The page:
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EnglishEdit

EtymologyEdit

From Middle English for þe nones, for þe nanes, a rebracketing of earlier for þen ānes (literally for the once).

PronunciationEdit

Prepositional phraseEdit

for the nonce

  1. (idiomatic) For the time being, for now, with the expectation that the situation may change.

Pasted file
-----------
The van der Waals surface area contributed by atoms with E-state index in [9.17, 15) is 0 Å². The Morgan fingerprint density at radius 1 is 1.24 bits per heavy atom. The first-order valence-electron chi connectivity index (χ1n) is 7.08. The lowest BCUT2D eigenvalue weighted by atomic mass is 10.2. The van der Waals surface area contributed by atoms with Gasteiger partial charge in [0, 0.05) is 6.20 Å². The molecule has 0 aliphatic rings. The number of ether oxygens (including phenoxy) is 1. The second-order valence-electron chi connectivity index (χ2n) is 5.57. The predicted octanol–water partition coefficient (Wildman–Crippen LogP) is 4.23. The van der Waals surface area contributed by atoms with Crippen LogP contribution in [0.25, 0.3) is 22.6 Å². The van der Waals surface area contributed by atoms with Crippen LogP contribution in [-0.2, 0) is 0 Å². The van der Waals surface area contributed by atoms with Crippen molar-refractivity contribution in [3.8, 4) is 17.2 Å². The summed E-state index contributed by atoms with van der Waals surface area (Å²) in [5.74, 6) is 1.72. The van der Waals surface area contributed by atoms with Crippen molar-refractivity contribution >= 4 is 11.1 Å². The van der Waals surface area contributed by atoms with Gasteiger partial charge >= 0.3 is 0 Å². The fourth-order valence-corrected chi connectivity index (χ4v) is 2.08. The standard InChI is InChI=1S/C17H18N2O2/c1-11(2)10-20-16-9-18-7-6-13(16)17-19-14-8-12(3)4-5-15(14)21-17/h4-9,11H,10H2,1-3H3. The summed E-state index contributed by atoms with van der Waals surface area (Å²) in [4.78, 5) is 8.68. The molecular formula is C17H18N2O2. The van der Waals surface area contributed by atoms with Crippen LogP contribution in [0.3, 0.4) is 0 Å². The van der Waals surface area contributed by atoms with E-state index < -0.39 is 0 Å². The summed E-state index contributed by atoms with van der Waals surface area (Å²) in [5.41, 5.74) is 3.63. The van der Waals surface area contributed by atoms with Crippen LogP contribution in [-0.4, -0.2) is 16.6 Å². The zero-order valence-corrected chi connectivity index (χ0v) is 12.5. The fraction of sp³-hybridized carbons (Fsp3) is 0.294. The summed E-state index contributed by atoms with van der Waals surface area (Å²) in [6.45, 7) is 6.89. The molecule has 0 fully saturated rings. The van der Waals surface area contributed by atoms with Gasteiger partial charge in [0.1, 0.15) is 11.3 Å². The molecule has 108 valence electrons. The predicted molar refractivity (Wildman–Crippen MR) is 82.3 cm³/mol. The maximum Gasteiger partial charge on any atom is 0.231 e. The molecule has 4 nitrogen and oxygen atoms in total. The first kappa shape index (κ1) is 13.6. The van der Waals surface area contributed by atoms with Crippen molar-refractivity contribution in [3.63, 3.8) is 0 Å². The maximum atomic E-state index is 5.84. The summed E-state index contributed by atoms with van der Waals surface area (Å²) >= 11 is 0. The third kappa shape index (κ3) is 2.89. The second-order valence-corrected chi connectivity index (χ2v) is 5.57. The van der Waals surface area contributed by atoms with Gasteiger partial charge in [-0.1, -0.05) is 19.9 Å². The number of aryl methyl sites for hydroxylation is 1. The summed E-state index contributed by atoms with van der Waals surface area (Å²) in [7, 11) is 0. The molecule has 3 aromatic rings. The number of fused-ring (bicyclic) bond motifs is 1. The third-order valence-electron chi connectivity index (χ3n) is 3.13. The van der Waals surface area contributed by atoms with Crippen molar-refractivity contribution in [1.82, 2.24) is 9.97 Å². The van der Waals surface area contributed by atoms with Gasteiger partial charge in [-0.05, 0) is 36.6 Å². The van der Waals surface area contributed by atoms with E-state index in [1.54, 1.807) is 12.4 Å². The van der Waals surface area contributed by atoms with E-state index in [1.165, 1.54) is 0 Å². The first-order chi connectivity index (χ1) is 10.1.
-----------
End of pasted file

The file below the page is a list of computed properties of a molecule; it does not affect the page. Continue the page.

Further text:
That will do for the nonce, but we'll need a better answer for the long term.
    • 1922 February, James Joyce, “[Episode 16]”, in Ulysses, Paris: Shakespeare & Co.; Sylvia Beach, OCLC 560090630; republished London: Published for the Egoist Press, London by John Rodker, Paris, October 1922, OCLC 2297483:
      For the nonce he was rather nonplussed but inasmuch as the duty plainly devolved upon him to take some measures on the subject he pondered suitable ways and means during which Stephen repeatedly yawned.

TranslationsEdit